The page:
Israeli settlers cut down 150 olive and grape trees in Wad Abu Reesh

13 March 2012

On Monday, March 12, 2012, at about 6am, Israeli settlers from Bat Ayin settlements cut down around 150 olive and grape trees, owned by Hamad Alsalaby in Wad Abu Reesh, while soldiers provided security to the settlers. The Bat Ayin settlement was established in 1989, and is well-known for its violent attacks against Palestinians. Palestinians don’t like to walk alone through the land because there’s a chance the settlers will shoot at them.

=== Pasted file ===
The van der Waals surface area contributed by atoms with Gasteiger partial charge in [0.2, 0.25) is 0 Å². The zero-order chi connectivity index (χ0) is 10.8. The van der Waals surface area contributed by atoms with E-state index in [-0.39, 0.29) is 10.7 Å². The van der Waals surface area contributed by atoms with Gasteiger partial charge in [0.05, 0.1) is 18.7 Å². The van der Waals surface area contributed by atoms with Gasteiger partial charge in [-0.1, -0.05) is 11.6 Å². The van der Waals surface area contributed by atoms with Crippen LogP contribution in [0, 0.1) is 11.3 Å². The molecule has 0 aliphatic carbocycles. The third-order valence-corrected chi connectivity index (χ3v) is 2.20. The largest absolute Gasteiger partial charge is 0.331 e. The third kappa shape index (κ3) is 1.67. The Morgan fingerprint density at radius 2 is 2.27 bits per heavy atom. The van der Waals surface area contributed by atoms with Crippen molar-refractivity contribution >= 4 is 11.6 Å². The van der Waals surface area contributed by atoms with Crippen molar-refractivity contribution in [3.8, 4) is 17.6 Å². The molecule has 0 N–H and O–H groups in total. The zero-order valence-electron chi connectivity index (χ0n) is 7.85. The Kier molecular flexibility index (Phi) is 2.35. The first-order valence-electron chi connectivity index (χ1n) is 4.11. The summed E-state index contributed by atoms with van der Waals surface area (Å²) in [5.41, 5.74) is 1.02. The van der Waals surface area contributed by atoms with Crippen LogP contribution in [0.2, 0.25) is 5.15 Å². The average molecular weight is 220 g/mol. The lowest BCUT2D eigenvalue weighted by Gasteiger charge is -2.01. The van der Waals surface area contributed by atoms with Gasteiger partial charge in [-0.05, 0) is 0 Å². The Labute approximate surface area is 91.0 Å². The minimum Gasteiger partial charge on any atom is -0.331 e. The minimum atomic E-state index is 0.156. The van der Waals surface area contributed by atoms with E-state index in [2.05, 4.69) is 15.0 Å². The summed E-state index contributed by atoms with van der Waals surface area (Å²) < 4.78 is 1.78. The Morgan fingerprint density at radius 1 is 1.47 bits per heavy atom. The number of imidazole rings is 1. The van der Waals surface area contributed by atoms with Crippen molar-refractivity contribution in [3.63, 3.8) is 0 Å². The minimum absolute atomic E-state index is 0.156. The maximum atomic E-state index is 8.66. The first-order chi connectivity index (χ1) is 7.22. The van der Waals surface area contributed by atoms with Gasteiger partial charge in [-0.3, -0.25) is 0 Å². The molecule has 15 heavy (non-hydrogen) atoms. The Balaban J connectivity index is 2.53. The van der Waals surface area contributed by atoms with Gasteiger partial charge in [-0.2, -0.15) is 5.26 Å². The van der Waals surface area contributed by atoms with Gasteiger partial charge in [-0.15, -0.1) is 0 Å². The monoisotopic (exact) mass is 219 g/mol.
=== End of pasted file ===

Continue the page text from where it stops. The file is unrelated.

Most of the settlers are opposed to any sort of fence separating the Palestinian land from the settlement because they consider all of the land as belonging to them, despite the settlement being illegal under international law. The settlers tend to be very religious, and from all over the world: U.S., Europe, Russia, etc. Wad Abu Reesh is covered in plum, olive and grape trees, which the settlers periodically cut down to hurt the Palestinian farmers economically and to frighten them into leaving the land. Activists from Palestine Solidarity Project went to observe the situation, and found a large rock with graffiti in Hebrew that referred to the “price tag” movement. The “price tag” campaign is led by violent right-wing settlers who are known for burning mosques, attacking Palestinian people and property, and setting fire to Palestinian fields, as the “price” for any actions against the settlements. For more information on “price tagging” and settler violence: